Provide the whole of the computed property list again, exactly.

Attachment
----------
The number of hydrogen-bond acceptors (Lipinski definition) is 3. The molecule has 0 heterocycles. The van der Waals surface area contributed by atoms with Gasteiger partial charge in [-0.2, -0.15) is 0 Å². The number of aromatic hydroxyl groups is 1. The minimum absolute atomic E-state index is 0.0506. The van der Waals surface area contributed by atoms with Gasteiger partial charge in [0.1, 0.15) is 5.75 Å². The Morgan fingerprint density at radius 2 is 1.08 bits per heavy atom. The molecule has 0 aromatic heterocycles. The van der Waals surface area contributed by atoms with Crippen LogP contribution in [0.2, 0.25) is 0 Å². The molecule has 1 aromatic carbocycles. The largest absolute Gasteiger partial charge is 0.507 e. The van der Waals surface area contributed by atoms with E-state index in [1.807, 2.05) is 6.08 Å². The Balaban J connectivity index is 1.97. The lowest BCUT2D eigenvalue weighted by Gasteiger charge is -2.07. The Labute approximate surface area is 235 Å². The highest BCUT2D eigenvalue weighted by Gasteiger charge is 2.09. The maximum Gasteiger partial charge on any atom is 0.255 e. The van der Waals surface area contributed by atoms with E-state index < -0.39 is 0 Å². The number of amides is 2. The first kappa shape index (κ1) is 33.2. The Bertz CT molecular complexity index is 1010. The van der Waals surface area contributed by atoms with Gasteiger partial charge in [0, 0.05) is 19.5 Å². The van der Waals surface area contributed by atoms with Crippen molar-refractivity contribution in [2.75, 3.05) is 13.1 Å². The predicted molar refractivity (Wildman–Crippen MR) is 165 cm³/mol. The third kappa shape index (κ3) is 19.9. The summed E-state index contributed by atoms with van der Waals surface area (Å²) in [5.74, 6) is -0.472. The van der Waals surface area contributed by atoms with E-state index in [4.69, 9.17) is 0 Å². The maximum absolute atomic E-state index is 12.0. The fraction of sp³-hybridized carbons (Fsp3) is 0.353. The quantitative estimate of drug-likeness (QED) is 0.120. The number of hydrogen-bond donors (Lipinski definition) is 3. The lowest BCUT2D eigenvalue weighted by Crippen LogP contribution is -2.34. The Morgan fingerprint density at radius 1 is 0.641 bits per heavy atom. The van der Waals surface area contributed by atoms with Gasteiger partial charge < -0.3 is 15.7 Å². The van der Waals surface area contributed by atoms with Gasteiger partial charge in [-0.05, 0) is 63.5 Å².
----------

The number of hydrogen-bond acceptors (Lipinski definition) is 3. The molecule has 0 heterocycles. The van der Waals surface area contributed by atoms with Gasteiger partial charge in [-0.2, -0.15) is 0 Å². The number of aromatic hydroxyl groups is 1. The minimum absolute atomic E-state index is 0.0506. The van der Waals surface area contributed by atoms with Gasteiger partial charge in [0.1, 0.15) is 5.75 Å². The Morgan fingerprint density at radius 2 is 1.08 bits per heavy atom. The molecule has 0 aromatic heterocycles. The van der Waals surface area contributed by atoms with Crippen LogP contribution in [0.2, 0.25) is 0 Å². The molecule has 1 aromatic carbocycles. The largest absolute Gasteiger partial charge is 0.507 e. The van der Waals surface area contributed by atoms with E-state index in [1.807, 2.05) is 6.08 Å². The Balaban J connectivity index is 1.97. The lowest BCUT2D eigenvalue weighted by Gasteiger charge is -2.07. The Labute approximate surface area is 235 Å². The highest BCUT2D eigenvalue weighted by Gasteiger charge is 2.09. The maximum Gasteiger partial charge on any atom is 0.255 e. The van der Waals surface area contributed by atoms with E-state index < -0.39 is 0 Å². The number of amides is 2. The first kappa shape index (κ1) is 33.2. The Bertz CT molecular complexity index is 1010. The van der Waals surface area contributed by atoms with Gasteiger partial charge in [0, 0.05) is 19.5 Å². The van der Waals surface area contributed by atoms with Crippen molar-refractivity contribution in [2.75, 3.05) is 13.1 Å². The predicted molar refractivity (Wildman–Crippen MR) is 165 cm³/mol. The third kappa shape index (κ3) is 19.9. The summed E-state index contributed by atoms with van der Waals surface area (Å²) in [5.74, 6) is -0.472. The van der Waals surface area contributed by atoms with E-state index in [4.69, 9.17) is 0 Å². The maximum absolute atomic E-state index is 12.0. The fraction of sp³-hybridized carbons (Fsp3) is 0.353. The quantitative estimate of drug-likeness (QED) is 0.120. The number of hydrogen-bond donors (Lipinski definition) is 3. The lowest BCUT2D eigenvalue weighted by Crippen LogP contribution is -2.34. The Morgan fingerprint density at radius 1 is 0.641 bits per heavy atom. The van der Waals surface area contributed by atoms with Gasteiger partial charge < -0.3 is 15.7 Å². The van der Waals surface area contributed by atoms with Gasteiger partial charge in [-0.05, 0) is 63.5 Å².